Click here for the full skateboard gallery
The 4Sure Youth Festival was held on the Nedlands foreshore in Perth, Western Australia. It was the was also the site for the latest round of the YMCA Perth Skate competition run with the generous sponsorship from Odyssey sunglasses and the legendary Perth skate company GMTA as well as Healthway, Drug Aware and Department of Sport and Recreation.
Skateboard photography is always a challenge due to the speed these guys can move at. I like to up my ISO to 400 even on a bright day such as when these photos were taken. This allows me to really freeze the skateboarder in the moment. There are exceptions to this such as when try to capture the movement and emphasise the movement and speed when i will go for a slower shutterspeed such as 1/25 of a second and try and take a panning shot. If done correctly panning photography will keep your subject sharp at the point of focus and blur the surroundings.
Another tip i suggest with skate photography or any sports photography for that matter is to change your focus mode if you are using a DSLR to "Servo". This mode constantly adjusts its point of focus to account for moving objects. It takes a bit to get used to but is really the only way to photograph fast moving action or sports photography.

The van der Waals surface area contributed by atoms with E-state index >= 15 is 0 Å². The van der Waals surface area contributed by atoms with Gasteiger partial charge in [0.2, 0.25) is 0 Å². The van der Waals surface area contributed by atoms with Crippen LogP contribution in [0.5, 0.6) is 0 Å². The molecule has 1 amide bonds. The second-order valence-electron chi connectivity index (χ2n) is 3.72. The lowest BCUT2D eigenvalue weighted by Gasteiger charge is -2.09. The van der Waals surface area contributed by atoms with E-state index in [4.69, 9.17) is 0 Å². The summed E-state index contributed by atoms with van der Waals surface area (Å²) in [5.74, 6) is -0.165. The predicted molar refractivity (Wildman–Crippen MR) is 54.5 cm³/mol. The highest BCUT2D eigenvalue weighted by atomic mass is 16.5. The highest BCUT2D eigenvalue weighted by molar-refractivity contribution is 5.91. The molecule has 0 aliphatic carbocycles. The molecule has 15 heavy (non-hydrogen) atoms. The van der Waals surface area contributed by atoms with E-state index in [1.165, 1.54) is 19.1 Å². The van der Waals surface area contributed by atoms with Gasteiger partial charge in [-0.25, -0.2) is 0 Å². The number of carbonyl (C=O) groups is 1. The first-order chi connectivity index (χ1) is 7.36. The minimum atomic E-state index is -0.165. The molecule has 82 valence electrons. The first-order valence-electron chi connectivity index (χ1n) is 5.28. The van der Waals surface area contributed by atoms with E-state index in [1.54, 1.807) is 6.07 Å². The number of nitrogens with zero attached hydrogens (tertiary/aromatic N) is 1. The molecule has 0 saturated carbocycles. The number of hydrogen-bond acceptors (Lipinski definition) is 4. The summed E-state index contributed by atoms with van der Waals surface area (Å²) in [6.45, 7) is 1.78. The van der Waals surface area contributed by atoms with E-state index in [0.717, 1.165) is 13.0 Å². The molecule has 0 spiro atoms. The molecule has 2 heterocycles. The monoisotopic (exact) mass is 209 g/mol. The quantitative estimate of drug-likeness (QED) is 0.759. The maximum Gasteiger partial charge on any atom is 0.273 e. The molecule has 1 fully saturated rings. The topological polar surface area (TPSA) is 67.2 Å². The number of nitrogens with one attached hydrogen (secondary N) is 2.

With these shots from this series i have chosen to include the skaters surroundings to help indicate to my audience how high these guys can get and the type of moves they're performing. I find a low vantage point is best in general for skate photography as it can create really dynamic scenes. The problem with this is that your camera will normally account for the sky in the light meter and adjust accordingly. If uncorrected your photos will come out with varying degrees of silhouetting with little or no detail in the body.
To correct for this I set my base camera exposure to over expose by 2/3's of a stop. This allows some detail to be registered when shooting against a bright background such as the sky. In some instances i want to create a silhouetted image such as the last image in this blog. If this is the case then i would expose for the sky and in this instance i have used the dodge tool in photoshop to bring out features in the skateboarders face.
If anyone is interested in purchasing any photos of the day please feel free to contact me and I will happily send through a price list. I also have hundreds more photos if you were there and wanted to know if i had any photos available of you. Please contact me with details